20110626_19-08-13.jpgThe trip up here was uneventful, and shorter than expected, possibly because of all the long days of traveling we’ve had just to get here. We’re about six hours north of Prince Rupert and can see Alaska from here. (I joked on Facebook this afternoon that Sarah Palin might be able to see Russia from her house, but we can see Alaska from the boat…)

The area we’re in is huge and beautiful; there’s still snow on the mountains around us, but the water is glassy calm.

Let’s hope it’s like that tomorrow. Also, tonight will be my first night on the boat where we’re not tied up to a dock to sleep; I wonder how much we’ll move around when we’re only held in place by an anchor.

During the trip, you can either check this blog for the latest entries, or you can go to this interactive map of all the blog posts related to this trip. You can also find photos from the trip on Flickr.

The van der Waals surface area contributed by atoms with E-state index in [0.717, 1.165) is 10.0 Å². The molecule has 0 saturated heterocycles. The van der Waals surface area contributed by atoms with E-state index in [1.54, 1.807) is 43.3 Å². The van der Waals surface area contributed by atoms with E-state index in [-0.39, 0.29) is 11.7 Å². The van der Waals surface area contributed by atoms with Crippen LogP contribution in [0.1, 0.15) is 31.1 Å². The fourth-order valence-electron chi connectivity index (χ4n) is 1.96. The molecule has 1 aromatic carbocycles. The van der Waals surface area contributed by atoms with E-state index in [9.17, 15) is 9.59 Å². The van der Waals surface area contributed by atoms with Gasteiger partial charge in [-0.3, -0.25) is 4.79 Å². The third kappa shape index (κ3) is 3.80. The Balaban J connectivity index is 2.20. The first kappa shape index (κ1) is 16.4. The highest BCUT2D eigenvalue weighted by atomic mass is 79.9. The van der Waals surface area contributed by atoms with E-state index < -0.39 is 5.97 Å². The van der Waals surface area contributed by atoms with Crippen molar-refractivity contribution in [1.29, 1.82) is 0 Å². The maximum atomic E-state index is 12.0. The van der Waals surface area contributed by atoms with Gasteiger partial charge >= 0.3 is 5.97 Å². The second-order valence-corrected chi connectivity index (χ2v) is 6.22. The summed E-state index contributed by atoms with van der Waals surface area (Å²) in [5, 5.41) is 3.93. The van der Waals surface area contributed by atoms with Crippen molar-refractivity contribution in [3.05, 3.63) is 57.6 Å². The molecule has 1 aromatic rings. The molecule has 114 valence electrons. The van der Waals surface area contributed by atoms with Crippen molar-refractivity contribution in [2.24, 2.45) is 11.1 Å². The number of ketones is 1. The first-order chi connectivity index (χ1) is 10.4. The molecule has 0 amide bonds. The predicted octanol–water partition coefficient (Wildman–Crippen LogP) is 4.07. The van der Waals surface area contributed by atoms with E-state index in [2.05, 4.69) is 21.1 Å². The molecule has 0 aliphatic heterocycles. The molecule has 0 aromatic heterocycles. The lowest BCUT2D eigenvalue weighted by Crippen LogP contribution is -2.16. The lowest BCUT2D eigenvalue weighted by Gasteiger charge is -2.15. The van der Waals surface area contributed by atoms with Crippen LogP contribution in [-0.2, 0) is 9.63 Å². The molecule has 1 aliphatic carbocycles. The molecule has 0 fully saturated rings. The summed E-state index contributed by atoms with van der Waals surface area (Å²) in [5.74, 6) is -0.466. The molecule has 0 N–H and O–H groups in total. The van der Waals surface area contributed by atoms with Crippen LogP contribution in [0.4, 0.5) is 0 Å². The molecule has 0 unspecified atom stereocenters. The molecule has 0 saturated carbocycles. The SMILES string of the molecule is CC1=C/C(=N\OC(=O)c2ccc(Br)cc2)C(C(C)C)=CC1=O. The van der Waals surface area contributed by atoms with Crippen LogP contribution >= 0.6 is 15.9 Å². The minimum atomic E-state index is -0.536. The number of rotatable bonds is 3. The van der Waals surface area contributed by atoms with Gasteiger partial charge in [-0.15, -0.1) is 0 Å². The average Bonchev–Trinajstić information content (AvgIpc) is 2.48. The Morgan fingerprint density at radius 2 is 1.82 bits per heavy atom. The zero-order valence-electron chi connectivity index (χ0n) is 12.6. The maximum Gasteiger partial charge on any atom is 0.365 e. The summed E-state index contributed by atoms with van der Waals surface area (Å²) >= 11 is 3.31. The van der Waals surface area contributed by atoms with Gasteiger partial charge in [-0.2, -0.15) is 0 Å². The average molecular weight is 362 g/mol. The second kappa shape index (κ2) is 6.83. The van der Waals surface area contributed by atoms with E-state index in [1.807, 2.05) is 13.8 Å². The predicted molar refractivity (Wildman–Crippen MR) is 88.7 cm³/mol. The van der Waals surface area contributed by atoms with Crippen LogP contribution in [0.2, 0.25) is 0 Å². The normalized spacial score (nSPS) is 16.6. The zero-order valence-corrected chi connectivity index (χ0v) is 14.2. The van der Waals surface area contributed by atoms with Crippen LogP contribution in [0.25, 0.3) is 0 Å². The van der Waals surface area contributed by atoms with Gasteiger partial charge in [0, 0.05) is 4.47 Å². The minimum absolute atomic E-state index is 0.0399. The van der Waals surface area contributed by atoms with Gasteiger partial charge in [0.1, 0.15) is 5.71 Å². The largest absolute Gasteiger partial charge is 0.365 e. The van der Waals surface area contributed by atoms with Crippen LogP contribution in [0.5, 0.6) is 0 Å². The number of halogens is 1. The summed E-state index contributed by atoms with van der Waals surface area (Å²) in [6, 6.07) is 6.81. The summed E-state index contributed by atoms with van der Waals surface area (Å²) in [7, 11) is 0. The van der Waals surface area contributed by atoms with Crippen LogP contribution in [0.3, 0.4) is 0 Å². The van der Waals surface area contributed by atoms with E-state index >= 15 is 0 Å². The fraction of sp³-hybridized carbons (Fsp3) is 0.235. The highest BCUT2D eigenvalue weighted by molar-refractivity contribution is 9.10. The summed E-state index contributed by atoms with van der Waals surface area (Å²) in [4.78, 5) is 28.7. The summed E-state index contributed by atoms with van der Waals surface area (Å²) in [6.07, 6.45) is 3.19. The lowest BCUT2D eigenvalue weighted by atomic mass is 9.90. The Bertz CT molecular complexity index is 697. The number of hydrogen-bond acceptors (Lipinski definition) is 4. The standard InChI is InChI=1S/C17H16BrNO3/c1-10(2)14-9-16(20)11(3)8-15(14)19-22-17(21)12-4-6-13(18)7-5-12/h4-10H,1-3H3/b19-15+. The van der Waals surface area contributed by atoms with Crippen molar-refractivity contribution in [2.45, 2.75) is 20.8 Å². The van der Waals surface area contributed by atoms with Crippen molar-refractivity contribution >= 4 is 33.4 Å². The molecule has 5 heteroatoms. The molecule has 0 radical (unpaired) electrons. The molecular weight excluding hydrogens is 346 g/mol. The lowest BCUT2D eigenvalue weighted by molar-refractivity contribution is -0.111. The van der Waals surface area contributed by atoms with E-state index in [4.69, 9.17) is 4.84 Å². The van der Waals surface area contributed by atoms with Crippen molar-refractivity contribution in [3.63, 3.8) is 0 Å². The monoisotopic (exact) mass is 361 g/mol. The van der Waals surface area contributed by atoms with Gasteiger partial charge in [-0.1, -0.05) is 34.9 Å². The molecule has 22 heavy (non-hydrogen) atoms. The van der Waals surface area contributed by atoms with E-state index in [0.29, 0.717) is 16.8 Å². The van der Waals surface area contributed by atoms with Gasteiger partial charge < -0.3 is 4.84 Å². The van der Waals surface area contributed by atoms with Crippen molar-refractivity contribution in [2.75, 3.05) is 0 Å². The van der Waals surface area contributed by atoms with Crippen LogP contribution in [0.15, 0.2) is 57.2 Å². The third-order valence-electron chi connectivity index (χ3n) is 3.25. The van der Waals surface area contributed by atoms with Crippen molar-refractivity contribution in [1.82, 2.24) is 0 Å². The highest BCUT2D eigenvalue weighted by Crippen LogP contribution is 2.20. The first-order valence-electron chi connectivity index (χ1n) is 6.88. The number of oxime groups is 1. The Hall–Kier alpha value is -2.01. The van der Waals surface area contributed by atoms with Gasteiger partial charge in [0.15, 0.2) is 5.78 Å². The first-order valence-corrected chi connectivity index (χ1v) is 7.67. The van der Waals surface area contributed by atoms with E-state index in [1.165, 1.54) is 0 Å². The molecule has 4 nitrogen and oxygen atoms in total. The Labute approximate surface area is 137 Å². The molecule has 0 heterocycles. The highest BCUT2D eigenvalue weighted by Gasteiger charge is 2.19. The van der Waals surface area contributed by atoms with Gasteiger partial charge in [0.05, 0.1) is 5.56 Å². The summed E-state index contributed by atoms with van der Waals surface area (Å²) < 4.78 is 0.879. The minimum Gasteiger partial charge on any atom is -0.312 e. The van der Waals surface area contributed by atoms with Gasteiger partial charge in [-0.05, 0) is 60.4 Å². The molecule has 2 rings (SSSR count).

Heading off from Prince Rupert

20110625_10-58-43.jpgIt’s been a bit of a whirlwind since we hit Prince Rupert. Before tying up, we hit the fuel dock and filled the Eldorado back up; it seems that we burned through almost $600 in diesel to get from Port Hardy to here. Running a boat sure isn’t cheap.

Not long after we got into Prince Rupert, a local Twitter-friend who’s also a host for CBC Radio Prince Rupert interviewed both Otto and I about the Community Supported Fishery and my documentation on this blog. As soon as it gets broadcast (possibly on Wednesday), I’ll be sure to post the interview online.